We're going on a cruise leaving from Texas in a couple of months, and I'm not sure what to respond to this question with - we're arriving and then staying in a hotel for one night before departing on the cruise and visiting 3 other countries before eventually returning and flying home.

Should we say "yes" to this question and enter the hotel we're staying at in Texas for one night as the point of contact?


2 Answers 2


No do not put transit, but yes you should put the address of the hotel you are staying at in Texas.

As you are not clearing immigration and customs with the sole purpose of transiting you should not put transit.

The immigration officer may ask how long you are staying and you can explain your travel plans then.

  • 3
    Do you have a reference for the claim that this extremely narrow definition of "transit" is what the ESTA form expects you to use? Usually US immigration does not distinguish between "leaving the airport" or not at all. Jul 11, 2019 at 12:58
  • 1
    @HenningMakholm there isn't really a reference, as you say you have to pass through immigration regardless of transiting, updated answer to make more sense. I'd say staying overnight in a hotel then going on a cruise is not transiting in this case.
    – BritishSam
    Jul 11, 2019 at 14:49
  • @HenningMakholm I suspect that it would be okay to answer either "yes" or "no." Answering "no" is probably safer, but I don't think it really matters much one way or the other. The ESTA is unlikely to be denied either way, and no official is going to make a big deal out of it even if they think the given answer was wrong, since for this itinerary it could reasonably be argued either way.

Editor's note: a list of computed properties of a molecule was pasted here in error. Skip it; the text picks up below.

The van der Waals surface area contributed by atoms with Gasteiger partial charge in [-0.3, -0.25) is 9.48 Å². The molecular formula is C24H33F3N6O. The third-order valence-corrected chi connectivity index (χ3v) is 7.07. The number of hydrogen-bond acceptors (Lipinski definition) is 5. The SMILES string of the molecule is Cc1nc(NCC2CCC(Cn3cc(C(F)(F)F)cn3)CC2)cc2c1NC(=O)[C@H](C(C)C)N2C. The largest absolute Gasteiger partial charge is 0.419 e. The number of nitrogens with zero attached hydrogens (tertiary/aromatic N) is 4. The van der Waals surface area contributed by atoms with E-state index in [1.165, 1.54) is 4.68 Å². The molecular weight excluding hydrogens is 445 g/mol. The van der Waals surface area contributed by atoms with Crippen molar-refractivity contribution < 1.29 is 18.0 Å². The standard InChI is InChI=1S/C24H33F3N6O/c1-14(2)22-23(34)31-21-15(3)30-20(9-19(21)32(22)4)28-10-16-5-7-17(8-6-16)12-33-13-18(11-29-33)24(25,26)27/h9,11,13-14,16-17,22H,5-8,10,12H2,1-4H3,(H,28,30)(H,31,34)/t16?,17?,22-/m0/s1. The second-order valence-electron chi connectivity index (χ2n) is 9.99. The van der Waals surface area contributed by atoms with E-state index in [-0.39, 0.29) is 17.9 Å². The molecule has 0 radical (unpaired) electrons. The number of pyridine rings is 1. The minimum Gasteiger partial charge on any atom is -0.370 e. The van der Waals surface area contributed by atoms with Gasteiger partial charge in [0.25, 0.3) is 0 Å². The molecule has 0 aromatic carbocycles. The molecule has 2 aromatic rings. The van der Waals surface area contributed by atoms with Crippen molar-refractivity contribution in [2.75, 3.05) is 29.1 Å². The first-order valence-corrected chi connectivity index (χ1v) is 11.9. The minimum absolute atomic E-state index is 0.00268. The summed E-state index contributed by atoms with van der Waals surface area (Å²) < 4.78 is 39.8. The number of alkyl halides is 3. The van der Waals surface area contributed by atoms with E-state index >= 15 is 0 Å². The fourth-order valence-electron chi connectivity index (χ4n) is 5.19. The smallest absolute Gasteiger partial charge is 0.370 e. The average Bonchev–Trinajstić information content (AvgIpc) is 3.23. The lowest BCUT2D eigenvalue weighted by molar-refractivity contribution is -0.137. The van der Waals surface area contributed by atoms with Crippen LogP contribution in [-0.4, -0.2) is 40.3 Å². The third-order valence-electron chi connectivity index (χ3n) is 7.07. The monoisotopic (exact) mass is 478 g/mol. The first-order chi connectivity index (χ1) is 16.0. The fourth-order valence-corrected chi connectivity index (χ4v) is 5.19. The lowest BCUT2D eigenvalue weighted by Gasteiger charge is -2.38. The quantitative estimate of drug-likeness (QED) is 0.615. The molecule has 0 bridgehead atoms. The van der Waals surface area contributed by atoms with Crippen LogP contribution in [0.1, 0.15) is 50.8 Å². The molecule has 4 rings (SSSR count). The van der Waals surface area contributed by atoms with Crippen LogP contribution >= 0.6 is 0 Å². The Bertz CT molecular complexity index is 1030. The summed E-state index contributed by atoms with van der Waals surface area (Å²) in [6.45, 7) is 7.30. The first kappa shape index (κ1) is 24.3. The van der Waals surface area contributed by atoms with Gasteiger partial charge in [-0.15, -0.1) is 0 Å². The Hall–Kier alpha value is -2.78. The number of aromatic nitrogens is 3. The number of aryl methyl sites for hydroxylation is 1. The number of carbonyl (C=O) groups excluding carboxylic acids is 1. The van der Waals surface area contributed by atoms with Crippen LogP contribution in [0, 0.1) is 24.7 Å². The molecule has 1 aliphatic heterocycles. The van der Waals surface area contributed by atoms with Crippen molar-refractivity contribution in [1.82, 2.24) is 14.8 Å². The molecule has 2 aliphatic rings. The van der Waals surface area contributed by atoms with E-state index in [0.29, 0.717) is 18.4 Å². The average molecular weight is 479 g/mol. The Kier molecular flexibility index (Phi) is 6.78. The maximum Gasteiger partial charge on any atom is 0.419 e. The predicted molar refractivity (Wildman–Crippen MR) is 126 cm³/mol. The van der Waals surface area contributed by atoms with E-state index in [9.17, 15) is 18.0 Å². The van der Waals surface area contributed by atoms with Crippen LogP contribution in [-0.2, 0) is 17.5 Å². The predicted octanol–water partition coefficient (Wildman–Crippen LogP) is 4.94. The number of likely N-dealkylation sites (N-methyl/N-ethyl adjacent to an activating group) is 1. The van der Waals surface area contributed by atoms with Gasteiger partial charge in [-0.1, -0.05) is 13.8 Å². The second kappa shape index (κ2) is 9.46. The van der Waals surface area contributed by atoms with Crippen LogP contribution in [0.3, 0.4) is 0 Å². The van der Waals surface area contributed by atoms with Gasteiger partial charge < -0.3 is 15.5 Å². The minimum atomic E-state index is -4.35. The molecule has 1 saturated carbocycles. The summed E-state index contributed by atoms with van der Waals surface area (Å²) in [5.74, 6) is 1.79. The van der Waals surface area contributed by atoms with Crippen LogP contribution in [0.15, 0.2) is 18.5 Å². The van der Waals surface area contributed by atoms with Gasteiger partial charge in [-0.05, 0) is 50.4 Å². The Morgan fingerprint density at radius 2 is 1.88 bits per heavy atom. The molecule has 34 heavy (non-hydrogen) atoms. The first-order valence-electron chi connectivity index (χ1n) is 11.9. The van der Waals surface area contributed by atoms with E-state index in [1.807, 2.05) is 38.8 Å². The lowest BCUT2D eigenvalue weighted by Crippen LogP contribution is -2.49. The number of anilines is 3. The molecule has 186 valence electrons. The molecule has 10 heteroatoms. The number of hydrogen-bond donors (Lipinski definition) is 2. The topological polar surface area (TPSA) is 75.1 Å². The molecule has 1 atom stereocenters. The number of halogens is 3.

– phoog
    Jul 11, 2019 at 15:38

I don't think it matters much one way or the other. Strictly speaking, you could say that it is transit because you are arriving in the US and then the next day boarding a ship that will take you to another country. Your only purpose in the US is to get on that ship.

On the other hand, cruises get special treatment in immigration law. The fact that your cruise begins and ends in the US could be taken as an indication that your sole purpose in the US isn't to travel through it, but to partake of a travel service based in the US.

I would therefore follow the advice given in BritishSam's answer and answer no, because it seems safer, but it's certainly reasonable to answer yes.

If we assume that the US government has a definite position on which answer applies to your itinerary, what will happen if you give the other answer? Will the ESTA be denied as a result. Almost certainly not. Will you be denied entry to the US? Almost certainly not. Certainly, if you put "not transit" and the immigration officer believes you will be in transit, you will nonetheless be admitted. If you put "transit" and the IO believes that you are not in transit, you will still be admitted because (1) there's no separate VWP status for transit, and (2) you can't be blamed for putting the wrong answer to a question if you reasonably believed that it was correct.

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